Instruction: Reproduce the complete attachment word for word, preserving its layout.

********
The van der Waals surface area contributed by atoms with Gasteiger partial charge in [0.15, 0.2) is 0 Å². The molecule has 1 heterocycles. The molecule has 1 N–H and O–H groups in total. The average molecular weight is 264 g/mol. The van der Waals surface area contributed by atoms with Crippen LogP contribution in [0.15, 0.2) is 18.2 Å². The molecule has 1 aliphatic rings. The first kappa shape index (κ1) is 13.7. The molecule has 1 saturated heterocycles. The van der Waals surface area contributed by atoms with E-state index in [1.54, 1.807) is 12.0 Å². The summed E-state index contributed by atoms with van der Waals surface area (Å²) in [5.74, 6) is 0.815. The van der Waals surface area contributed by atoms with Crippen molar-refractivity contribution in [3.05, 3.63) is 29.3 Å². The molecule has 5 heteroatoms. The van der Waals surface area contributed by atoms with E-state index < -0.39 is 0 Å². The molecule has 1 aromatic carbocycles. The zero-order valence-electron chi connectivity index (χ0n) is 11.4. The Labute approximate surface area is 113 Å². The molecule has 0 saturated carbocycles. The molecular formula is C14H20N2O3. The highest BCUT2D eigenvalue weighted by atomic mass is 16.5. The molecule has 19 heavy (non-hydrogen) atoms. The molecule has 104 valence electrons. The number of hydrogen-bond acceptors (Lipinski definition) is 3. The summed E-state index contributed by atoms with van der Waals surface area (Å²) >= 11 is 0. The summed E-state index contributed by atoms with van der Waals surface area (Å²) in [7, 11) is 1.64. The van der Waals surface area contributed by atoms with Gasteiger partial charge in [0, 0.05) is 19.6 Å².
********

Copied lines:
The van der Waals surface area contributed by atoms with Gasteiger partial charge in [0.15, 0.2) is 0 Å². The molecule has 1 heterocycles. The molecule has 1 N–H and O–H groups in total. The average molecular weight is 264 g/mol. The van der Waals surface area contributed by atoms with Crippen LogP contribution in [0.15, 0.2) is 18.2 Å². The molecule has 1 aliphatic rings. The first kappa shape index (κ1) is 13.7. The molecule has 1 saturated heterocycles. The van der Waals surface area contributed by atoms with E-state index in [1.54, 1.807) is 12.0 Å². The summed E-state index contributed by atoms with van der Waals surface area (Å²) in [5.74, 6) is 0.815. The van der Waals surface area contributed by atoms with Crippen molar-refractivity contribution in [3.05, 3.63) is 29.3 Å². The molecule has 5 heteroatoms. The van der Waals surface area contributed by atoms with E-state index < -0.39 is 0 Å². The molecule has 1 aromatic carbocycles. The zero-order valence-electron chi connectivity index (χ0n) is 11.4. The Labute approximate surface area is 113 Å². The molecule has 0 saturated carbocycles. The molecular formula is C14H20N2O3. The highest BCUT2D eigenvalue weighted by atomic mass is 16.5. The molecule has 19 heavy (non-hydrogen) atoms. The molecule has 104 valence electrons. The number of hydrogen-bond acceptors (Lipinski definition) is 3. The summed E-state index contributed by atoms with van der Waals surface area (Å²) >= 11 is 0. The summed E-state index contributed by atoms with van der Waals surface area (Å²) in [7, 11) is 1.64. The van der Waals surface area contributed by atoms with Gasteiger partial charge in [0, 0.05) is 19.6 Å².